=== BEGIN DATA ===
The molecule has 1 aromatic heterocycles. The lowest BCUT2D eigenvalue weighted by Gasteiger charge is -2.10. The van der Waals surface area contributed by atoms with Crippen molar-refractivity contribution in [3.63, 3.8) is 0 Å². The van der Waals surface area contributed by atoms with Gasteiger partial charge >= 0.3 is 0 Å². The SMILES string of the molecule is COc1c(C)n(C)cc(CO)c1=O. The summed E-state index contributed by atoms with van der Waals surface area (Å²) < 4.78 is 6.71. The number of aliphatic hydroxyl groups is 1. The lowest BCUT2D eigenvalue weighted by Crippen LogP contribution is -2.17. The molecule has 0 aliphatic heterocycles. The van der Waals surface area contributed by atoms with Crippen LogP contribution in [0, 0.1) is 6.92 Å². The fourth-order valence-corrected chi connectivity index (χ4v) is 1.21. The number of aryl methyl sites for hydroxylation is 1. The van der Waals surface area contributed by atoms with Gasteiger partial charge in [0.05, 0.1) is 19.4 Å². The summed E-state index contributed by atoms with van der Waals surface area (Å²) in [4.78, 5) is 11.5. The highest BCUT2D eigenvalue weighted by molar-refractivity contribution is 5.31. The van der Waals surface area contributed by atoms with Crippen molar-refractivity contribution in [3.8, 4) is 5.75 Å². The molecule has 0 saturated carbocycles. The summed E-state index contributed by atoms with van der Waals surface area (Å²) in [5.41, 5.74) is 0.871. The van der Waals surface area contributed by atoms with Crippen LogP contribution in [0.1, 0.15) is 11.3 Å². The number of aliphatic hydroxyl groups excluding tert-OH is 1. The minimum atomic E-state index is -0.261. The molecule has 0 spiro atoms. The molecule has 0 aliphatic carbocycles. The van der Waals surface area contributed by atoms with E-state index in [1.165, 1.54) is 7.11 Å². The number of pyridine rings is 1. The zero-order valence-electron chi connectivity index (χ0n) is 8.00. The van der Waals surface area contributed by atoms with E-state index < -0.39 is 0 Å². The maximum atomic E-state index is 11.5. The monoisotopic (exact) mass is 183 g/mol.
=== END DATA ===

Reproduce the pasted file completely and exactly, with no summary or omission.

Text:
The molecule has 1 aromatic heterocycles. The lowest BCUT2D eigenvalue weighted by Gasteiger charge is -2.10. The van der Waals surface area contributed by atoms with Crippen molar-refractivity contribution in [3.63, 3.8) is 0 Å². The van der Waals surface area contributed by atoms with Gasteiger partial charge >= 0.3 is 0 Å². The SMILES string of the molecule is COc1c(C)n(C)cc(CO)c1=O. The summed E-state index contributed by atoms with van der Waals surface area (Å²) < 4.78 is 6.71. The number of aliphatic hydroxyl groups is 1. The lowest BCUT2D eigenvalue weighted by Crippen LogP contribution is -2.17. The molecule has 0 aliphatic heterocycles. The van der Waals surface area contributed by atoms with Crippen LogP contribution in [0, 0.1) is 6.92 Å². The fourth-order valence-corrected chi connectivity index (χ4v) is 1.21. The number of aryl methyl sites for hydroxylation is 1. The van der Waals surface area contributed by atoms with Gasteiger partial charge in [0.05, 0.1) is 19.4 Å². The summed E-state index contributed by atoms with van der Waals surface area (Å²) in [4.78, 5) is 11.5. The highest BCUT2D eigenvalue weighted by molar-refractivity contribution is 5.31. The van der Waals surface area contributed by atoms with Crippen molar-refractivity contribution in [3.8, 4) is 5.75 Å². The molecule has 0 saturated carbocycles. The summed E-state index contributed by atoms with van der Waals surface area (Å²) in [5.41, 5.74) is 0.871. The van der Waals surface area contributed by atoms with Crippen LogP contribution in [0.1, 0.15) is 11.3 Å². The number of aliphatic hydroxyl groups excluding tert-OH is 1. The minimum atomic E-state index is -0.261. The molecule has 0 spiro atoms. The molecule has 0 aliphatic carbocycles. The van der Waals surface area contributed by atoms with E-state index in [1.165, 1.54) is 7.11 Å². The number of pyridine rings is 1. The zero-order valence-electron chi connectivity index (χ0n) is 8.00. The van der Waals surface area contributed by atoms with E-state index < -0.39 is 0 Å². The maximum atomic E-state index is 11.5. The monoisotopic (exact) mass is 183 g/mol.